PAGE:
Know Your Rights: Pedestrian Right-Of-Way

Whether you walk at lunchtime in a busy urban area or take a leisurely stroll in your neighborhood, Florida laws work to protect the rights of pedestrians.  On roads with traffic control signals or crosswalk markings, the law requires drivers to stop for crossing pedestrians until they are safely on the opposite half of the roadway.

While pedestrians may not simply step into the path of an on-coming vehicle, they do have the right-of-way even when there are no traffic control signals in place.  The driver of a vehicle must yield the right-of-way, by slowing down or stopping, to yield to a pedestrian in a crosswalk when on the same half of the roadway as the vehicle is traveling.

Even with protections for pedestrians, Florida is among the top four states with the highest pedestrian fatality rates. Every year hundreds in Florida are injured or killed in crosswalks and on sidewalks, median strips, and traffic islands. 

In Florida, pedestrian right-of-way violations are punishable as either a pedestrian violation or a moving violation. The law includes various ranges of fines and includes required performance of 120 community service hours in certain instances.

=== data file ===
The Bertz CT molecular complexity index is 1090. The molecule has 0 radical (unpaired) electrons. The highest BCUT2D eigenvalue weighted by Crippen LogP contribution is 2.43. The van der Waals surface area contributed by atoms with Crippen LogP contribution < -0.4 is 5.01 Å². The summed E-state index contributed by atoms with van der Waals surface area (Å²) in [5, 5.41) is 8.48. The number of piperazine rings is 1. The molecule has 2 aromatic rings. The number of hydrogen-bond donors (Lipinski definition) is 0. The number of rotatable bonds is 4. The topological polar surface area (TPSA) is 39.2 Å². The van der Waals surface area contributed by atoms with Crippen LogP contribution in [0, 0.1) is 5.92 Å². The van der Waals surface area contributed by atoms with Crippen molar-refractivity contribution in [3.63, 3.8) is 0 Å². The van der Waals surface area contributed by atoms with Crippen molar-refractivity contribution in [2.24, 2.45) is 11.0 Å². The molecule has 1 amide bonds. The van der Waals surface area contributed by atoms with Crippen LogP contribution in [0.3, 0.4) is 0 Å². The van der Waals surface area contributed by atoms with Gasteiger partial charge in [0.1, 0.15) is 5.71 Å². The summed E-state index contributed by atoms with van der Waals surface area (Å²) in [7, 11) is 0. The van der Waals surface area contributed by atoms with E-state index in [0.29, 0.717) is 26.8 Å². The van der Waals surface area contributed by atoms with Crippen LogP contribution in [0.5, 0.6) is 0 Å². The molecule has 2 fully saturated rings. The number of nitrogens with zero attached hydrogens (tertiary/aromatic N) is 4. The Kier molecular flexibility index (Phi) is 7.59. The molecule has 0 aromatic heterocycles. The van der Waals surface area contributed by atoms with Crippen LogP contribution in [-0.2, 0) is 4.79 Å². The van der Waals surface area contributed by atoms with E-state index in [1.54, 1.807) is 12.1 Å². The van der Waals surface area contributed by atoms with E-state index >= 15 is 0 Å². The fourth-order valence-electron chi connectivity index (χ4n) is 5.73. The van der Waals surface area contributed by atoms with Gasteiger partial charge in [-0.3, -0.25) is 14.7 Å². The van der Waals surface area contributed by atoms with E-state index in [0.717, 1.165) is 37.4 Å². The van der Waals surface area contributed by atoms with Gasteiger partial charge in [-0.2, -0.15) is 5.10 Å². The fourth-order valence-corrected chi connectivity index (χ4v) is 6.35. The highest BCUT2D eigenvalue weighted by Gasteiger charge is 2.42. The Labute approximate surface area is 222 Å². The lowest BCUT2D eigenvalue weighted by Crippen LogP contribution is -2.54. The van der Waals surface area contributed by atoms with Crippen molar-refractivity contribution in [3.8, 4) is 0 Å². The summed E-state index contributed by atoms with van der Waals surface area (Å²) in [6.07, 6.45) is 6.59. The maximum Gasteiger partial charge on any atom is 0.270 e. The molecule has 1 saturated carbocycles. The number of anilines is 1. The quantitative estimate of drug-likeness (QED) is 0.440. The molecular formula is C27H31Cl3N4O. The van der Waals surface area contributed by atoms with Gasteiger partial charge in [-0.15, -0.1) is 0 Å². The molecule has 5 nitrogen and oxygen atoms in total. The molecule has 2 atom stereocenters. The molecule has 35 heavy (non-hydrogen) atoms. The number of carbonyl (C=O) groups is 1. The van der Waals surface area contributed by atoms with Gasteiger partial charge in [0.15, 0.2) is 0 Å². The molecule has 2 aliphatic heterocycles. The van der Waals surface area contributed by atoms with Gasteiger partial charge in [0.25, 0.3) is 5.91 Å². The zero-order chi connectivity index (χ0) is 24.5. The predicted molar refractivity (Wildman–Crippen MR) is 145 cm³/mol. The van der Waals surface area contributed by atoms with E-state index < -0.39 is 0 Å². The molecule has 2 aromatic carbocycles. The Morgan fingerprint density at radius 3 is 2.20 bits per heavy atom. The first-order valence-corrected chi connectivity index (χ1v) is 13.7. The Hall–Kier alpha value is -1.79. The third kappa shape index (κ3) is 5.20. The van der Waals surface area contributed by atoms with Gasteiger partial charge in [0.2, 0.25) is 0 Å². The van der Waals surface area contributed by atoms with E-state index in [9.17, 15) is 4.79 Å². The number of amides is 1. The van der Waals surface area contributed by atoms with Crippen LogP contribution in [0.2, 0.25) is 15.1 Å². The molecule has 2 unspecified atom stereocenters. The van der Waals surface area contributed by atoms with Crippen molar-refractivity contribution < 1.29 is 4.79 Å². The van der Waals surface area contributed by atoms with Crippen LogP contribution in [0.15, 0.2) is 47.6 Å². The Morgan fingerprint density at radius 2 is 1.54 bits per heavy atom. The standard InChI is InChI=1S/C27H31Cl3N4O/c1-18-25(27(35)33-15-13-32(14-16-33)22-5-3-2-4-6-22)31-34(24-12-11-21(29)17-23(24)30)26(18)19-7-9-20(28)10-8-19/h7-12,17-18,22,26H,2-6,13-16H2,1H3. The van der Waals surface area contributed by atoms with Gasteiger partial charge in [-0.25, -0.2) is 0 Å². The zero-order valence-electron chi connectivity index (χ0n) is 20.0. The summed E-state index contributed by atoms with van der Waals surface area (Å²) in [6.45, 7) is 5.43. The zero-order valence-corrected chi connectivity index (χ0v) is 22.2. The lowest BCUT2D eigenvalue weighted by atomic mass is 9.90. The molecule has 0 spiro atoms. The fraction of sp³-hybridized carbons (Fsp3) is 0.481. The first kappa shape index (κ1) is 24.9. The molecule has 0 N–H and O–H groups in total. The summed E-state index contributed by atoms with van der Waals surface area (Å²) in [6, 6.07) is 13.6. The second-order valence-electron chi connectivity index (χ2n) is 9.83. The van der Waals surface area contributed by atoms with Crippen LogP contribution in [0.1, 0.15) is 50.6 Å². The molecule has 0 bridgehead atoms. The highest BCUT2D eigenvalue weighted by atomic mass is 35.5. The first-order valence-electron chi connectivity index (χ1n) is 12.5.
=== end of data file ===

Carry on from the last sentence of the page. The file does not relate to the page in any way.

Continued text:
While the law is clear, and there are penalties for violating pedestrian safety, if you or a loved one is injured as a result of a violation and it’s not your fault, you need someone on your side to help secure just compensation for your injuries. 

 

About The Author

Laura Hack

Laura Hack

Laura Hack is a paralegal with Terrell • Hogan. She has been with the firm since 1996 and has worked primarily for Wayne Hogan. She is an experienced Paralegal with 30+ years of working in the law practice industry. Skilled in Appeals, Civil Trial Litigation Support, Torts, Trial Practice, and Pleadings.